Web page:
Gov. Scott Walker has been repeating a claim lately that he believes organizers will force a recall election because some recall petition circulators are being paid.
The groups behind the Walker recall effort said people aren't being paid to circulate recall petitions.
"I've assumed all along that between activists and paid circulators, if they paid enough people they'd ultimately be able to get that number," said Walker in an interview.
WISC-TV followed up with the governor, to ask if he had proof of any recall circulators being brought in from out of out of state or paid to gather signatures.
"I haven't talked to any of the circulators, not at all," said Walker. "My assertion was that if they did what they did in Ohio, which was they paid circulators along with activists and they got close to a million there in a state about twice our size, if they do that, they'd be more than likely to get enough to get on the ballot."
United Wisconsin and the Democratic Party assert they're not paying anyone except supervisory staff.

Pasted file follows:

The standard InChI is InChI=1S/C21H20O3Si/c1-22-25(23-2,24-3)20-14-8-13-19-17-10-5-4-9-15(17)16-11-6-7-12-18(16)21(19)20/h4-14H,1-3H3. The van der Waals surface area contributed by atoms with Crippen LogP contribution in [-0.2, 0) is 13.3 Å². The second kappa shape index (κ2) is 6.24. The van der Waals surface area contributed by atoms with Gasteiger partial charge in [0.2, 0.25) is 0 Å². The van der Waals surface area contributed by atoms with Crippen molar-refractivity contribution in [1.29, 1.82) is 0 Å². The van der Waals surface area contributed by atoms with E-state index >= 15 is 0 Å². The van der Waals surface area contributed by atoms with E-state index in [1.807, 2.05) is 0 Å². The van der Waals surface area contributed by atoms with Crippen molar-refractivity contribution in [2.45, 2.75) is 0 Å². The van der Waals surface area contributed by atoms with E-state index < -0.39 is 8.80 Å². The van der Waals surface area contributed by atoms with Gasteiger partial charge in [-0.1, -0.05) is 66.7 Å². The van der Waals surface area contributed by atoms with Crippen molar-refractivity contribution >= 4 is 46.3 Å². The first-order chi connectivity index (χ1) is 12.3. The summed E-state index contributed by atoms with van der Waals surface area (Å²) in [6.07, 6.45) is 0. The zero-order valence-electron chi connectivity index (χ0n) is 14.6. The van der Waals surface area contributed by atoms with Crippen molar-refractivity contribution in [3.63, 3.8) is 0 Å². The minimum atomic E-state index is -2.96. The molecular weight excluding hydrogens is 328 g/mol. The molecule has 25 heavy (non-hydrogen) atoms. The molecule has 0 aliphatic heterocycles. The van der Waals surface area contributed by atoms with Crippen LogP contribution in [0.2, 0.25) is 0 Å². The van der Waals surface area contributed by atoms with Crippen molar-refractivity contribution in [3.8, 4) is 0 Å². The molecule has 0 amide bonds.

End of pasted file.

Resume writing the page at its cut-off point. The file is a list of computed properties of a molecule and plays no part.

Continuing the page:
"I'm not aware of people paying petition signature gatherers," said Rep. Chris Taylor, D-Madison. "I can tell you from the party's perspective we are focused on making sure our 24,000 volunteers are doing everything right and are abiding all the laws and collecting signatures properly."
A recall volunteer in Oregon told WISC-TV that he wasn't being paid and hadn't met anyone who was.
"I run into a lot of volunteers who have been putting in a lot of hours collecting signatures on totally volunteer time," said Charles Uphoff, of Fitchburg. "I haven't run into a paid circulator yet, so I don't know what (Walker's) talking about."
Paying recall circulators is not illegal in the state of Wisconsin.
The Republican Party of Wisconsin paid a Colorado company to bring in petition circulators this summer during Senate recall elections.
The Government Accountability Board said Tuesday that it hasn't received any complaints or contact about any circulators being paid.